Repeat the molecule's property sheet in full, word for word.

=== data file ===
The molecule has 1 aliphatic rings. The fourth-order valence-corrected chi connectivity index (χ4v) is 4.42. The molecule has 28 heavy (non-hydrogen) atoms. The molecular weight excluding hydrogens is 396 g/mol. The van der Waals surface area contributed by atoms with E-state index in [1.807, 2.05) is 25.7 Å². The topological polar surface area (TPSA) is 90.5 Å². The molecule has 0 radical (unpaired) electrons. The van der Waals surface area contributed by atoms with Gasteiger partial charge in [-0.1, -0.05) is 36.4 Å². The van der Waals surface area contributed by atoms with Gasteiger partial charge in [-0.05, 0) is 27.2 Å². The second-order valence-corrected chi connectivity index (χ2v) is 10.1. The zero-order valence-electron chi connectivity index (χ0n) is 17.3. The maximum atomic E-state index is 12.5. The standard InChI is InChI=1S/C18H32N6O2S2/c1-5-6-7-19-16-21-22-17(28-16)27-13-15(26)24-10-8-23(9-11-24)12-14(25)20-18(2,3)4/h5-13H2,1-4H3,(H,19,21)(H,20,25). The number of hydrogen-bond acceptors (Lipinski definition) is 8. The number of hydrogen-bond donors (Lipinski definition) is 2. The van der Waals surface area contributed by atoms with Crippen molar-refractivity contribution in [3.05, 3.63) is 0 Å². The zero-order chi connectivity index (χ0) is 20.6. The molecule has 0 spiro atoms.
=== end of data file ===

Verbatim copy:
The molecule has 1 aliphatic rings. The fourth-order valence-corrected chi connectivity index (χ4v) is 4.42. The molecule has 28 heavy (non-hydrogen) atoms. The molecular weight excluding hydrogens is 396 g/mol. The van der Waals surface area contributed by atoms with E-state index in [1.807, 2.05) is 25.7 Å². The topological polar surface area (TPSA) is 90.5 Å². The molecule has 0 radical (unpaired) electrons. The van der Waals surface area contributed by atoms with Gasteiger partial charge in [-0.1, -0.05) is 36.4 Å². The van der Waals surface area contributed by atoms with Gasteiger partial charge in [-0.05, 0) is 27.2 Å². The second-order valence-corrected chi connectivity index (χ2v) is 10.1. The zero-order valence-electron chi connectivity index (χ0n) is 17.3. The maximum atomic E-state index is 12.5. The standard InChI is InChI=1S/C18H32N6O2S2/c1-5-6-7-19-16-21-22-17(28-16)27-13-15(26)24-10-8-23(9-11-24)12-14(25)20-18(2,3)4/h5-13H2,1-4H3,(H,19,21)(H,20,25). The number of hydrogen-bond acceptors (Lipinski definition) is 8. The number of hydrogen-bond donors (Lipinski definition) is 2. The van der Waals surface area contributed by atoms with Crippen molar-refractivity contribution in [3.05, 3.63) is 0 Å². The zero-order chi connectivity index (χ0) is 20.6. The molecule has 0 spiro atoms.